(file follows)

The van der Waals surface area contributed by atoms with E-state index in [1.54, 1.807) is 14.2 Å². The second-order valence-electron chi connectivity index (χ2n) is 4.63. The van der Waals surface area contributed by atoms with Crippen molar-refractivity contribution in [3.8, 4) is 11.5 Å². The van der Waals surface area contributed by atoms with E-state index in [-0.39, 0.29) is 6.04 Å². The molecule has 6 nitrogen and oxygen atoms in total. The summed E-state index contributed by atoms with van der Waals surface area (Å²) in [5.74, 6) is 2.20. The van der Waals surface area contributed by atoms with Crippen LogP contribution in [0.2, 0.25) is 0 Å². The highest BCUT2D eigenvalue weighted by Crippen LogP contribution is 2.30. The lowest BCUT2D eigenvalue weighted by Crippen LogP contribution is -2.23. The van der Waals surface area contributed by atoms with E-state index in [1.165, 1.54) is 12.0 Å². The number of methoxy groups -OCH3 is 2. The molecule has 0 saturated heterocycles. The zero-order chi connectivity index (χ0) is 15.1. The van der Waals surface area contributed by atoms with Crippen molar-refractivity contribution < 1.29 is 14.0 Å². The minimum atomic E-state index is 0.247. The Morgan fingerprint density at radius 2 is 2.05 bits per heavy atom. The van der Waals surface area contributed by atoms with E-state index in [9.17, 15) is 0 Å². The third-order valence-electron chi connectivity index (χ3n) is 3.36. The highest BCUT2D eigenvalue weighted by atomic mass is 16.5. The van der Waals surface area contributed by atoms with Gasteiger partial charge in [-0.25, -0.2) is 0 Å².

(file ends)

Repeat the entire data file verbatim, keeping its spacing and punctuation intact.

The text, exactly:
The van der Waals surface area contributed by atoms with E-state index in [1.54, 1.807) is 14.2 Å². The second-order valence-electron chi connectivity index (χ2n) is 4.63. The van der Waals surface area contributed by atoms with Crippen molar-refractivity contribution in [3.8, 4) is 11.5 Å². The van der Waals surface area contributed by atoms with E-state index in [-0.39, 0.29) is 6.04 Å². The molecule has 6 nitrogen and oxygen atoms in total. The summed E-state index contributed by atoms with van der Waals surface area (Å²) in [5.74, 6) is 2.20. The van der Waals surface area contributed by atoms with Crippen LogP contribution in [0.2, 0.25) is 0 Å². The highest BCUT2D eigenvalue weighted by Crippen LogP contribution is 2.30. The lowest BCUT2D eigenvalue weighted by Crippen LogP contribution is -2.23. The van der Waals surface area contributed by atoms with E-state index in [1.165, 1.54) is 12.0 Å². The number of methoxy groups -OCH3 is 2. The molecule has 0 saturated heterocycles. The zero-order chi connectivity index (χ0) is 15.1. The van der Waals surface area contributed by atoms with Crippen molar-refractivity contribution < 1.29 is 14.0 Å². The minimum atomic E-state index is 0.247. The Morgan fingerprint density at radius 2 is 2.05 bits per heavy atom. The van der Waals surface area contributed by atoms with E-state index in [9.17, 15) is 0 Å². The third-order valence-electron chi connectivity index (χ3n) is 3.36. The highest BCUT2D eigenvalue weighted by atomic mass is 16.5. The van der Waals surface area contributed by atoms with Gasteiger partial charge in [-0.25, -0.2) is 0 Å².